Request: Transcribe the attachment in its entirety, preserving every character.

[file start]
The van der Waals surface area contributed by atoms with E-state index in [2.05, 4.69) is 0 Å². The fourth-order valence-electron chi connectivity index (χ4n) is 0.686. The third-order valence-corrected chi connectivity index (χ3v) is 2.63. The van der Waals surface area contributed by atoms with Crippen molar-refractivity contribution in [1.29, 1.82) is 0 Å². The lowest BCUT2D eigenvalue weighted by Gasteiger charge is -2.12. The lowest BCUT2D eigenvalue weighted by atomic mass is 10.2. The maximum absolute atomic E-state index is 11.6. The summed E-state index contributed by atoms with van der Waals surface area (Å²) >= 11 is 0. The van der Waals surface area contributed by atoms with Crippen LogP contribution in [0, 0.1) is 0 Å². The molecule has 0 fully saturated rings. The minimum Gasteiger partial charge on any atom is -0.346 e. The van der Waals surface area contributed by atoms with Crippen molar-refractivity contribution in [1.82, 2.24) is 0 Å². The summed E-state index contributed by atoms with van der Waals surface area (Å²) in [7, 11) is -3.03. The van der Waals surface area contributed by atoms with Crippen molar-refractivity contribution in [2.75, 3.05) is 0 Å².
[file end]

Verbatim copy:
The van der Waals surface area contributed by atoms with E-state index in [2.05, 4.69) is 0 Å². The fourth-order valence-electron chi connectivity index (χ4n) is 0.686. The third-order valence-corrected chi connectivity index (χ3v) is 2.63. The van der Waals surface area contributed by atoms with Crippen molar-refractivity contribution in [1.29, 1.82) is 0 Å². The lowest BCUT2D eigenvalue weighted by Gasteiger charge is -2.12. The lowest BCUT2D eigenvalue weighted by atomic mass is 10.2. The maximum absolute atomic E-state index is 11.6. The summed E-state index contributed by atoms with van der Waals surface area (Å²) >= 11 is 0. The van der Waals surface area contributed by atoms with Crippen LogP contribution in [0, 0.1) is 0 Å². The molecule has 0 fully saturated rings. The minimum Gasteiger partial charge on any atom is -0.346 e. The van der Waals surface area contributed by atoms with Crippen molar-refractivity contribution in [1.82, 2.24) is 0 Å². The summed E-state index contributed by atoms with van der Waals surface area (Å²) in [7, 11) is -3.03. The van der Waals surface area contributed by atoms with Crippen molar-refractivity contribution in [2.75, 3.05) is 0 Å².